Following Gov. Mills’ spending increases, income tax hikes proposed in Augusta for 2021, 2022

Governor Janet Mills poses for a photo outside the United Nations building in New York during her first year in office.

AUGUSTA – Average Maine families, many with household incomes below the state average, would see a tax increase if a group of Democrat lawmakers in Augusta have their way.  The proposal comes as lawmakers face shortfalls in the state budget brought on by Gov. Janet Mills’ record spending increases and an economy that could generously be described as limping, as Maine starts 2021.

In her first two years in office, Governor Janet Mills broke records with a massive spending increase of about $800 million, about an 11% spike, in her first state budget.

Late last week, two bills were released that would raise taxes on individuals and Maine small businesses. While one of the bills is certain to be framed as “taxing the rich” in keeping with standard liberal talking points on tax hikes, the devil is in the details. In the case of these tax increases, the details show that working Mainers, including some who earn below the median or average household income, would see their income tax rate increase by as much as 14%.

One bill, LD 495, purports to increase the “progressivity” of Maine’s tax code, but the text of the proposal shows that it would hit middle class Maine households earning between $50,000 and $100,000 per year with an income tax increase of more than 14%.

On top of that, households earning over $100,000 per year would see their income tax rate increase by 38%, with the creation of a new income tax bracket at 11.5%, which would increase those households’ income from 7.15%.

Maine People Before Politics, a non-profit that tracks public policy and legislation pointed out that the tax increase would hit Maine families who earn below the median Maine income.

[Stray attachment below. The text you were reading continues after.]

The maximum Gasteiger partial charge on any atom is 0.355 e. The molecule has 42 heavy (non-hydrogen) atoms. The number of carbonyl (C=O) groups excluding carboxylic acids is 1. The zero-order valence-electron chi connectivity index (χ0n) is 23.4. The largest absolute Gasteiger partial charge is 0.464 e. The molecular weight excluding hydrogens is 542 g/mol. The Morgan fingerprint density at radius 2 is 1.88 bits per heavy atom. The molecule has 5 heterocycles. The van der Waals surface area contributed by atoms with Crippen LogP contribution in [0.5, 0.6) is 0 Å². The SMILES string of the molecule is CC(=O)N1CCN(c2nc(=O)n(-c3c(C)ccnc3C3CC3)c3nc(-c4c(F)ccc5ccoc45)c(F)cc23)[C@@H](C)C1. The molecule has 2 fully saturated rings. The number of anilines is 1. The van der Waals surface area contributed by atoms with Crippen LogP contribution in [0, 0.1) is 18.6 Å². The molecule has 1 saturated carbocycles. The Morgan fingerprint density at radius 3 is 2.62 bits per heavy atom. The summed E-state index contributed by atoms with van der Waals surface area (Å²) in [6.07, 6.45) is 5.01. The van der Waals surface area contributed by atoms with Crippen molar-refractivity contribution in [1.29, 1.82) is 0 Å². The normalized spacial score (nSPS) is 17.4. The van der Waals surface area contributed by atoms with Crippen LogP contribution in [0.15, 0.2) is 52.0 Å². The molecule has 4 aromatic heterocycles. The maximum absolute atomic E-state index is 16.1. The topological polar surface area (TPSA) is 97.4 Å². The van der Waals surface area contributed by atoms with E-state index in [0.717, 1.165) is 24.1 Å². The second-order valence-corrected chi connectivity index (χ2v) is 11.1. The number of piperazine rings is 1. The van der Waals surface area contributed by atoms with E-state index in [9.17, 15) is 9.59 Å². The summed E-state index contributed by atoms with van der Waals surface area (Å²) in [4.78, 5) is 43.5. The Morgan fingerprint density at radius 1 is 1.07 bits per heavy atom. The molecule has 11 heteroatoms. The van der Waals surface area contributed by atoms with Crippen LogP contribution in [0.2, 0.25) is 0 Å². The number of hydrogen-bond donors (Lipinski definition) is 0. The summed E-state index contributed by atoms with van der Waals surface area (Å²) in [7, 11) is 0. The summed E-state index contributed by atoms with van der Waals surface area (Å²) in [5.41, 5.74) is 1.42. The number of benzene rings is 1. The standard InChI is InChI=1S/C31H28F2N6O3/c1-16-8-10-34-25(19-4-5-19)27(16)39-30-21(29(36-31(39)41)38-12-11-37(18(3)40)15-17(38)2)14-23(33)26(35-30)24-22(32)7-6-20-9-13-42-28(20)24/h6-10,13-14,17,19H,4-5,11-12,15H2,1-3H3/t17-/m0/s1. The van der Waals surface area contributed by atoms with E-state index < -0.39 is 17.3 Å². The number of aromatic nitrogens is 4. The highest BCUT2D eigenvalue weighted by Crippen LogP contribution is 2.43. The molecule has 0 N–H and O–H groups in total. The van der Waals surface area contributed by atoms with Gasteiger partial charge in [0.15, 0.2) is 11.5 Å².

Put another way, the individual income tax increase would target a family of four that qualifies for state assistance under the state’s published Medicaid income limits, in the interest of making Maine’s income tax “more progressive.” In Maine, a family of four can earn $56,448, or $4,704 per month and qualify for MaineCare, Maine’s Medicaid assistance program.

Another bill, put forward to target Maine businesses with an income tax increase, would raise the business income tax by 27% starting in 2022.

Currently, Maine’s business income tax rate is 8.93% but that would increase to 12.4% in 2022 under LD 501.

LD 495, which would increase individual income tax rates on households earning $50,000 per year or more is sponsored by Representative Laurie Osher (D – Orono).

LD 495 is cosponsored by Senator Ben Chipman (D – Cumberland) and Rep. Ben Collings (D – Portland), Rep. Lynn Copeland (D – Saco), Rep. Lori Gramlich (D – Old Orchard Beach), Rep. Victoria Morales (D – South Portland), Rep. Lois Reckitt (D – South Portland), Rep. Amy Roeder (D – Bangor), Rep. Denise Tepler (D – Topsham) and Rep. Lynne Williams (D – Bar Harbor).

LD 501, which would increase business income tax rates by 27%, is sponsored by Rep. Heidi Brooks (D – Lewiston) and cosponsored by Senator Ben Collings (D – Portland), Rep. Margaret Craven (D – Lewiston), Rep. Lori Gramlich (D – Old Orchard Beach), Rep. Maureen Terry (D – Gorham) and Senator Ben Chipman (D – Cumberland).

Both bills have been referred to the Legislature’s Joint Committee on Taxation but no public hearings or work sessions have yet been scheduled.

Over the past few weeks, lawmakers have been embroiled in a debate over Governor Janet Mills’ attempt to impose a tax on the pandemic relief Maine’s small businesses received from the federal government, with a top Mills Administration official insisting Maine could not afford not to tax the pandemic relief funds. Mills backed off that across the board attempt, but she and her allies continue to push for the state to impose a tax on some of the pandemic relief funds.

You can track LD 495 at this link.

You can track LD 501 at this link.

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